iPad – no, PADI
I do not have an iPad, but since yesterday I have my PADI Open Water.
I had been snorkeling since I had been 12 years old. It’s always been funny, but the summer season in good old Switzerland is rather short. Snorkeling in water below 18 degrees Celsius isn’t so much fun. Then I started snorkeling in the sea. During vacation in France, Greece, Sicily and the Maldives, I discovered the amazing life under water.
In the Maldives I caught myself eyeing over to the that black suited lucky guys. But the house reef of our island (Vilamendhoo) had been full of colorful fish, so I switched between snorkeling and windsurfing.
Then I moved to Camiguin. At that time there were 2 or 3 diving resorts offering dive courses. But I had no time to even think of diving. Silent Gardens became an important project and we had to build our guesthouse and later our own house.
Then I started to have more time for recreational activities. I continued to snorkel and free dive in Mantigue, on White Island and at the Giant Clams on Kabila White Beach. I also started to take pictures under water. The result had been shaky videos and greenish photos of some small fish. I started to use heavy stones as disposable weights to control my buoyancy. But the bottom time had just been a minute and some more seconds. Even meditative training didn’t give me more than two minutes.
During the last 5 years our neighbors and friends, the Camiguin Action Geckos, developed their diving activity to become Camiguin’s number one resort and diving center. Every day we see their boats leaving for dives. When they come back, we encounter only bright smiles everywhere. Read the reviews on Tripadvisor. Their management chose to live in our guesthouse. This became a real win-win situation. The “Geckos” can get off-duty for a nap or concentrated work, still being reachable for their staff. And we have friends in whom we trust, who mark presence on our lot.
And of course, we often chat, help each other and share funny moments and sometimes dinners or lunches. On May 9, Michèle invited us for a Mantigue “family” trip next day. We always like these trips to Mantigue and the funny “Gecko” spirit. Michèle asked me if I wouldn’t like to have a fun dive with Romeo as buddy and dive-master. Why not?
I first had to check how deep I can dive with my Cochlear Implant (CI). The manufacturer as well as my medical team confirmed a maximum depth of 25 meters. Then I did it – even twice – and became a dive addict. Back on shore, I had to wait a bit, because my dive instructor, Arno, got an ear infection and had to stay off the water during 10 days. During this time I started to study the theory and passed my exam with 6 wrong answers out of 90 questions.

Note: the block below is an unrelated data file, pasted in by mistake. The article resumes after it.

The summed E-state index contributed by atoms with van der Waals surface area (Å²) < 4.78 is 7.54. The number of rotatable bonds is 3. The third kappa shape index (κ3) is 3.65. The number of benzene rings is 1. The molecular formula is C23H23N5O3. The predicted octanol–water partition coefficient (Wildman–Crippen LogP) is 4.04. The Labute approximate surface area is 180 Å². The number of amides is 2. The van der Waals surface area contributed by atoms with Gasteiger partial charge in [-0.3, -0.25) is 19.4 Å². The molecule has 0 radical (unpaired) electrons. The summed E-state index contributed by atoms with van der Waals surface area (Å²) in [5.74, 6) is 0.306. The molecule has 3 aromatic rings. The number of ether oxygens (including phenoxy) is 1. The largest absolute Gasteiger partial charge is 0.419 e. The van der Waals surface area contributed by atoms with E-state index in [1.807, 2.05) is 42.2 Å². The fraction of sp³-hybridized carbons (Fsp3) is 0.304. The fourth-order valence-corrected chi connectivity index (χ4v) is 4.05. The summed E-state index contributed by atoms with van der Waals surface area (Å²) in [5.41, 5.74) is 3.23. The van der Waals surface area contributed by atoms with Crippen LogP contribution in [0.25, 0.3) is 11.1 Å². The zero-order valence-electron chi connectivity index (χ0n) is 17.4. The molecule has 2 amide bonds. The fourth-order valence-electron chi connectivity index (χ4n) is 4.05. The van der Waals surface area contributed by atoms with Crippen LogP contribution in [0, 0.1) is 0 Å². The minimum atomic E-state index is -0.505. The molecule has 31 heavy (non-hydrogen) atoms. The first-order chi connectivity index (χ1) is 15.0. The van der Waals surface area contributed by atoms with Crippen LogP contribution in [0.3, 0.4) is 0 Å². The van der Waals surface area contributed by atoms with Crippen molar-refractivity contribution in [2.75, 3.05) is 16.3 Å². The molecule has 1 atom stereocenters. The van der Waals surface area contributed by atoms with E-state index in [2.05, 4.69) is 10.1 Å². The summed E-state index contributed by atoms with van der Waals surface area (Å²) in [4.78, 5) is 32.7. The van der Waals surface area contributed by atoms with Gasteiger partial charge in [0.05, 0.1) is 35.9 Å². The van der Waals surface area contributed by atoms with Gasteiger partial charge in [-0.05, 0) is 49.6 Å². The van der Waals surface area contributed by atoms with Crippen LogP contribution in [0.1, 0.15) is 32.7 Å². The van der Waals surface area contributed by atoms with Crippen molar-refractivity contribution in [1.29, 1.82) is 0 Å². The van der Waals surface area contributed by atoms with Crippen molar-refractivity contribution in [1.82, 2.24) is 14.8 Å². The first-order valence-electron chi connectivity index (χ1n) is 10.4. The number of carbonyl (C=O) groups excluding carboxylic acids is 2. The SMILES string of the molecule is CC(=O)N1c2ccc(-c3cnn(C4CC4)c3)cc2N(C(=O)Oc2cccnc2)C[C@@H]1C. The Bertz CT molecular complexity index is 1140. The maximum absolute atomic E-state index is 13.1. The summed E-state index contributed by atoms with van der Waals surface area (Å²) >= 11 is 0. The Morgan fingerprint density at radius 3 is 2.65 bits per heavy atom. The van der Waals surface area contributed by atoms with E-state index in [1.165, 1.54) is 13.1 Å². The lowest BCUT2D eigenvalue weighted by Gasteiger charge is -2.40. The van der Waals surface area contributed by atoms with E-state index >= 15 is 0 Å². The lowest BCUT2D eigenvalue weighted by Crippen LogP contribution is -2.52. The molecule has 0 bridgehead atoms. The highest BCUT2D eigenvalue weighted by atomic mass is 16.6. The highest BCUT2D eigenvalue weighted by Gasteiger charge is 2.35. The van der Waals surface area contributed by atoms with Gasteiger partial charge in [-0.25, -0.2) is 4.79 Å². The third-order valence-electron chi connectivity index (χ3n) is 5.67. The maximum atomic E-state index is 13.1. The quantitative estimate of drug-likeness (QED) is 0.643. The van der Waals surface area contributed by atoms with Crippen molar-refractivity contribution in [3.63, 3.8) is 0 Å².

On May 13 we started the practical training in the pool of the Golden Sunset Beach Club. The fresh water in the pool was rather cold – compared with the 30 degrees of the sea. The 5 confined water lessons in one day showed clearly that I have to get rid of my Uncontrollable Buoyancy Device (UBD) – also known as “Beer Belly”. But my buddy and I passed all 5 lessons in 3 dive sessions. Arno had been a fine instructor – demanding on one hand and relaxing and funny on the other hand.
On June 14 we went again to Mantigue and did our Open Water Dives #2 and #3. During the first dive we had a current that made the exercises real and not too easy. Fortunately the water had been warm and Yvonne didn’t shiver again. During the 46 minutes under water we went down to 12.4 meters. After a break of 90 minutes with coffee and snacks we went again into the deep blue. This time we went down to 18.8 meters during 46 minutes and felt already very relaxed. I still needed a lot of additional lead-weight to stay steadily under water. My “Beer Belly” works like a life saving device – haha.
Yesterday we went to the west side of White Island. During this last training session we encountered Banner Fish, Hawksbill Turtle, Sea Snake, Frogfish, Grouper, Fusiliers, and Cuttle Fish. At the end my tank had been empty and I could exercise “alternate air source”. It’s been funny to do it real. Back on shore Yvonne and I got our PADI Open water certification. (Applause please 😆 )
In the afternoon we went out to “Black Forest”, a gentle slope with a wide variety of hard and soft corals. I felt like a fish and enjoyed swimming in a school of ten thousands of small, young fishes. We also encountered a Hawksbill Turtle gently floating aside us. A trigger-fish caught our attention. Arno showed me crabs and nudibranches.
Photo courtesy of National Geographic